Future of journalism education lies in content training for institutions, not journalism training for news media

Growing demands for journalism training will come from institutions that are eager to reach and engage the public. To stay ahead of the curve, a journalism program needs to expand its curriculum focus to include content training for institutions, and to offer such training to both degree and non-degree students.

The diagram below compares the focus of journalism education before and after the explosion of web, social media and mobile devices:

journalism skills

Then and recent: J-schools train journalists for news media – now a shrinking job market

In the pre-Internet era, legacy news media (newspaper, radio, TV) were the only viable means for institutions (businesses, non-profits, government, etc.) to reach the public – there were no other ways for institutions to bypass news media and reach mass audiences. This monopoly made news media a stable industry with steady needs for trained employees – reporters, editors, photographers, designers, etc.

That has been a golden time for journalism schools. Everything was established, stable and predictable – jobs were there, curriculum was created, and sub-disciplines were well-established (photo journalism, magazine journalism, etc). For a long time, the focus on training journalists for news media has served everyone well – j-schools, j-students and  media employers.

However, with the ongoing explosive growth in social media and mobile devices, journalism is being disrupted in big ways and journalism schools are also caught unprepared. For one thing, how can we convince a student to choose journalism as his or her major when all we’ve been hearing is newspapers being closed, reporters losing their jobs, and newspaper reporter being ranked the worst job in 2013?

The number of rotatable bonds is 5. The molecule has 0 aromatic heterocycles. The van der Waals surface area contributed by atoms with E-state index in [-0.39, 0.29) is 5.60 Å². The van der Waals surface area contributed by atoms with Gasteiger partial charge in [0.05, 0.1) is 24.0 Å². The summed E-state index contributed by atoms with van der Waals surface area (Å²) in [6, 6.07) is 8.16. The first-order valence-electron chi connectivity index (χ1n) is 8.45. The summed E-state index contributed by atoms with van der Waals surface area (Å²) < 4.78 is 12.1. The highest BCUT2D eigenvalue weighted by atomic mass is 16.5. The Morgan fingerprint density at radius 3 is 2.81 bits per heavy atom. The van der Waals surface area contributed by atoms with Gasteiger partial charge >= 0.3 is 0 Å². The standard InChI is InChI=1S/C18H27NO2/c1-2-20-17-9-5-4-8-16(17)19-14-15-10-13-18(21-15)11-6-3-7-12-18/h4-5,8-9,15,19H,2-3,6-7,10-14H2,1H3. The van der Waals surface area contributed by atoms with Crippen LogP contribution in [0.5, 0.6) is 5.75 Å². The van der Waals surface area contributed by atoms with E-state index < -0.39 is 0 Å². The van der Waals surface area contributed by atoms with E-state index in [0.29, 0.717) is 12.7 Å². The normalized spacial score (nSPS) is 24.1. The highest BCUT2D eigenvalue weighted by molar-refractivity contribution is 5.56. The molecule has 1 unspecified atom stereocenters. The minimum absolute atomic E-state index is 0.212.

The answer to this plight of journalism education is to expand the curriculum focus from training journalists for news media to include training content producers and marketers for institutions. That’s where the brighter future of journalism lies.

Now and future: J-schools train content producers and marketers – tremendous demands ahead

Today, institutions have an unprecedented array of channels to directly reach mass audiences, altogether bypassing the news media. However, reaching audiences is not the same as engaging audiences – today’s audiences will ignore sales pitches, press releases or anything that looks like an advertisement.

Institutions thus have the need for trained people to produce and market contents that engage audiences. That’s why you may have been reading about buzzwords such as “brand journalism” or “content marketing.” A detailed discussion of brand journalism is beyond the scope of this post, but a recent article on brand journalism has a “definition” that I want to quote here:

What exactly is brand journalism? It combines the approaches of professional journalism and brand storytelling to create, curate and share information, looking to engage and educate the brand’s target audience with relevant content, but without being too ‘salesly’.